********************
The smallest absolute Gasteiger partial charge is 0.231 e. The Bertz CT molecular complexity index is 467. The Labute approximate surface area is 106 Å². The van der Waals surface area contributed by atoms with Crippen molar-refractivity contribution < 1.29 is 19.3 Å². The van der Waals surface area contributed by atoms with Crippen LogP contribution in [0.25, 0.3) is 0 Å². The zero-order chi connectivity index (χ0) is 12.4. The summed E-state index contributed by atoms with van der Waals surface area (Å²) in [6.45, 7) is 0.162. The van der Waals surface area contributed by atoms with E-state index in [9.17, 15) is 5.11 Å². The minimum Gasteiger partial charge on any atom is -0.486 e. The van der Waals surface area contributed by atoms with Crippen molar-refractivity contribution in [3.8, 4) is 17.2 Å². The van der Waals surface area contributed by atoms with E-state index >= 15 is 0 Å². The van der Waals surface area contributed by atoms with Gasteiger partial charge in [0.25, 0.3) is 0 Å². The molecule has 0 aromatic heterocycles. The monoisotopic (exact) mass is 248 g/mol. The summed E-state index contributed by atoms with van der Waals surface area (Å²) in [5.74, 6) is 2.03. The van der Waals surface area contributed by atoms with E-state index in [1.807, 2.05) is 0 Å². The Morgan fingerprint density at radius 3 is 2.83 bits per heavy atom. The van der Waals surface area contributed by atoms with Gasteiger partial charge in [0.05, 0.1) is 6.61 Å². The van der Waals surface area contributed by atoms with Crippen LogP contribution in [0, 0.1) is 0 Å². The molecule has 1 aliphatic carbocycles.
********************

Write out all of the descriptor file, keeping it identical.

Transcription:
The smallest absolute Gasteiger partial charge is 0.231 e. The Bertz CT molecular complexity index is 467. The Labute approximate surface area is 106 Å². The van der Waals surface area contributed by atoms with Crippen molar-refractivity contribution < 1.29 is 19.3 Å². The van der Waals surface area contributed by atoms with Crippen LogP contribution in [0.25, 0.3) is 0 Å². The zero-order chi connectivity index (χ0) is 12.4. The summed E-state index contributed by atoms with van der Waals surface area (Å²) in [6.45, 7) is 0.162. The van der Waals surface area contributed by atoms with E-state index in [9.17, 15) is 5.11 Å². The minimum Gasteiger partial charge on any atom is -0.486 e. The van der Waals surface area contributed by atoms with Crippen molar-refractivity contribution in [3.8, 4) is 17.2 Å². The van der Waals surface area contributed by atoms with E-state index >= 15 is 0 Å². The van der Waals surface area contributed by atoms with Gasteiger partial charge in [0.25, 0.3) is 0 Å². The molecule has 0 aromatic heterocycles. The monoisotopic (exact) mass is 248 g/mol. The summed E-state index contributed by atoms with van der Waals surface area (Å²) in [5.74, 6) is 2.03. The van der Waals surface area contributed by atoms with E-state index in [1.807, 2.05) is 0 Å². The Morgan fingerprint density at radius 3 is 2.83 bits per heavy atom. The van der Waals surface area contributed by atoms with Gasteiger partial charge in [0.05, 0.1) is 6.61 Å². The van der Waals surface area contributed by atoms with Crippen LogP contribution in [0, 0.1) is 0 Å². The molecule has 1 aliphatic carbocycles.